Posterior Tibial Nerve

Posterior Tibial Nerve

Understanding the Role of the Posterior Tibial Nerve

Have you considered the posterior tibial nerve as the potential culprit behind the nerve pain in your foot? This blog delves into the functions of the posterior tibial nerve, exploring its impact on the bottom of your foot and the diverse symptoms it may trigger, including burning, tingling, numbness, and weakness.

Unveiling the Anatomy: The Tarsal Tunnel Connection

Before we explore the anatomy of the foot, let’s pinpoint the location of the posterior tibial nerve. This nerve traverses a crucial passage known as the tarsal tunnel, situated on the inside of your ankle. Similar to the carpal tunnel in your wrist, a tight tarsal tunnel can elicit symptoms mirroring carpal tunnel issues. The resulting burning, tingling, and numbness might necessitate tarsal tunnel surgery, paralleling the approach taken for carpal tunnel syndrome in the hand. Let’s embark on an anatomy lesson to deepen our understanding of the nerves supplying the bottom of your foot.

Three Potential Areas of Nerve Compression

Posterior Tibial Nerve-Issues Infographic Three Potential Areas of Nerve Compression

Before jumping into the intricacies, dispel the notion that nerve symptoms on the bottom of the foot solely originate from the back. We’ll explore three potential areas, starting above the knee.

Above the Knee: Nerve Branches and the Sciatic Nerve
Beginning in the lower back, nerve branches extend from the lumbosacral area to form the sciatic nerve. This nerve travels deep into the buttock muscles, also known as the gluteus muscles.

First Potential Site: Piriformis Syndrome
In this region, the piriformis muscle, a small but impactful muscle, can tighten and compress the sciatic nerve. While this is the first potential site for nerve compression, it is the least common and least likely to necessitate surgical intervention.

Second Potential Site: The Soleal Sling
The tibial nerve continues its journey towards the back of the knee, passing through the popliteal fossa. Here, the soleal sling, a fibrous band of tissue, may cause compression. This area is critical for supporting various foot muscles and can contribute to nerve pain.

The Journey of the Posterior Tibial Nerve

The tibial nerve, continuing down the leg, divides into multiple branches, eventually becoming the posterior tibial nerve. As it approaches the inside of the ankle, it undergoes a name change, becoming the tibialis posterior nerve.

Third Potential Site: Tarsal Tunnel Syndrome
Approaching the inside of the ankle, beneath the laciniate ligament or flexor retinaculum, the nerve transforms into the posterior tibial nerve. Here, it divides into three main branches supplying the sole of the foot. Let’s unravel this intricate network, detailing the nerves and muscles involved.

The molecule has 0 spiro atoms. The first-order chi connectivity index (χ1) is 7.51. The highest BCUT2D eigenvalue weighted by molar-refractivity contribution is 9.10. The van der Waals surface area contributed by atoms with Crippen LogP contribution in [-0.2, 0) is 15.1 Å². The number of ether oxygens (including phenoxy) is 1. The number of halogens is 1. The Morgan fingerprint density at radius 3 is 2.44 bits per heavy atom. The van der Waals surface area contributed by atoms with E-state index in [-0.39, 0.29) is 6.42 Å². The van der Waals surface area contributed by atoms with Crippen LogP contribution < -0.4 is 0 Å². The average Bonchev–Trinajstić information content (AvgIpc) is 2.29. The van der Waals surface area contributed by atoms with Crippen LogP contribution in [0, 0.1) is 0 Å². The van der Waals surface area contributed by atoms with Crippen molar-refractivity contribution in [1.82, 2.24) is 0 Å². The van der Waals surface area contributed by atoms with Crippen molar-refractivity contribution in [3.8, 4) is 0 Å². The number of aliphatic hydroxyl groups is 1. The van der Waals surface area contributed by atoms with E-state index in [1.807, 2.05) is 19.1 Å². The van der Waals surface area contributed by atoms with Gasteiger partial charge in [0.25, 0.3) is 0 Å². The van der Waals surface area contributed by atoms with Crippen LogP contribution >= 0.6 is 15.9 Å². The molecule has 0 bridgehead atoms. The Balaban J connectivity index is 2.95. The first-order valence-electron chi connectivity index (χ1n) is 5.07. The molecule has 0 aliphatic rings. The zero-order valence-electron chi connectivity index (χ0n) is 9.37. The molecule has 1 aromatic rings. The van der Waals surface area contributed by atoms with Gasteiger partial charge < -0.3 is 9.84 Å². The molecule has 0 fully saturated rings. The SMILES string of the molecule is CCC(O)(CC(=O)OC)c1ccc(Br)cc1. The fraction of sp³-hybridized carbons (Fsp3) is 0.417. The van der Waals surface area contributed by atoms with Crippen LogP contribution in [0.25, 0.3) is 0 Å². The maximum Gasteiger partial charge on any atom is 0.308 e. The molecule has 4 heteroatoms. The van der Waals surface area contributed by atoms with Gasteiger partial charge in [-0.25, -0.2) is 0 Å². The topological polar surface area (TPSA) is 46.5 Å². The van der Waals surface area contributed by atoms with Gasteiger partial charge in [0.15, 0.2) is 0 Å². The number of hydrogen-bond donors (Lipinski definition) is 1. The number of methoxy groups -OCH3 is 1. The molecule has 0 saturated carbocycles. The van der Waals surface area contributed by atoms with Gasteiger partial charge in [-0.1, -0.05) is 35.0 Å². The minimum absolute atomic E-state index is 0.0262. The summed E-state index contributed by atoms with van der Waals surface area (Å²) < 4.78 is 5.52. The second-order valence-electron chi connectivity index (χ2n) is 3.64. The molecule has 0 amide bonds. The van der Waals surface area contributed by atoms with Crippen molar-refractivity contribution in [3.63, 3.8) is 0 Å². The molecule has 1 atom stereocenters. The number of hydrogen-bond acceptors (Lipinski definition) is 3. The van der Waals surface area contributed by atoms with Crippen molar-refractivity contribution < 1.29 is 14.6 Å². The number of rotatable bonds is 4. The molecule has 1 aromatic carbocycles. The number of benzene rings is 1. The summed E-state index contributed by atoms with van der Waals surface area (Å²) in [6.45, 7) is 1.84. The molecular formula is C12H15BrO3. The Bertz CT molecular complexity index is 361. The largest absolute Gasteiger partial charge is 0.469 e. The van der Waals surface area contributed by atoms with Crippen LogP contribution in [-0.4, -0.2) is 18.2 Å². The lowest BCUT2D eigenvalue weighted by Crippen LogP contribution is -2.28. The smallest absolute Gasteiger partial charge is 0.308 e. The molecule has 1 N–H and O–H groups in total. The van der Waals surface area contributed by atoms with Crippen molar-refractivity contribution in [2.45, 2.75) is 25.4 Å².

Examining the Nerves in Detail

  • Medial Calcaneal Nerve: Supplies the bottom of the heel.
  • Medial Plantar Nerve: Provides sensation to the skin on the bottom of the first, second, and half of the third toes. Also, supports intrinsic foot muscles.
  • Lateral Plantar Nerve: Supplies the skin on the lateral half of the foot and various muscles, assisting in foot movement.

The Author’s Perspective

From the viewpoint of the author, a board-certified peripheral nerve surgeon recognized with the Jules Tinel award, three potential locations for nerve compression—piriformis muscle, soleal sling, and tarsal tunnel—must be considered when experiencing bottom-of-the-foot nerve symptoms.

Challenging Conventional Medicine

Challenging the conventional approach, the author contests the idea that back-related issues are the primary cause of foot nerve symptoms. Additionally, the blog questions the common narrative of neuropathy and suggests alternative approaches.

Our Approach to the Problem

The author advocates for an in-depth evaluation, emphasizing muscle strength testing and diagnostic ultrasound to identify nerve compression. Sensation testing and a holistic approach, considering supplements and lifestyle changes, are also highlighted.

Treatment Options

The blog outlines conservative treatments such as lifestyle changes, supplements, and ETIM and Laser treatments. For those requiring surgical intervention, procedures like piriformis surgery, soleal sling surgery, and tarsal tunnel surgery are discussed. Notably, the importance of recognizing the potential role of the soleal sling, often overlooked, in tarsal tunnel symptoms is emphasized.

Whether considering conservative or surgical options, the author encourages readers to seek a comprehensive evaluation and challenge conventional perspectives on foot nerve pain.

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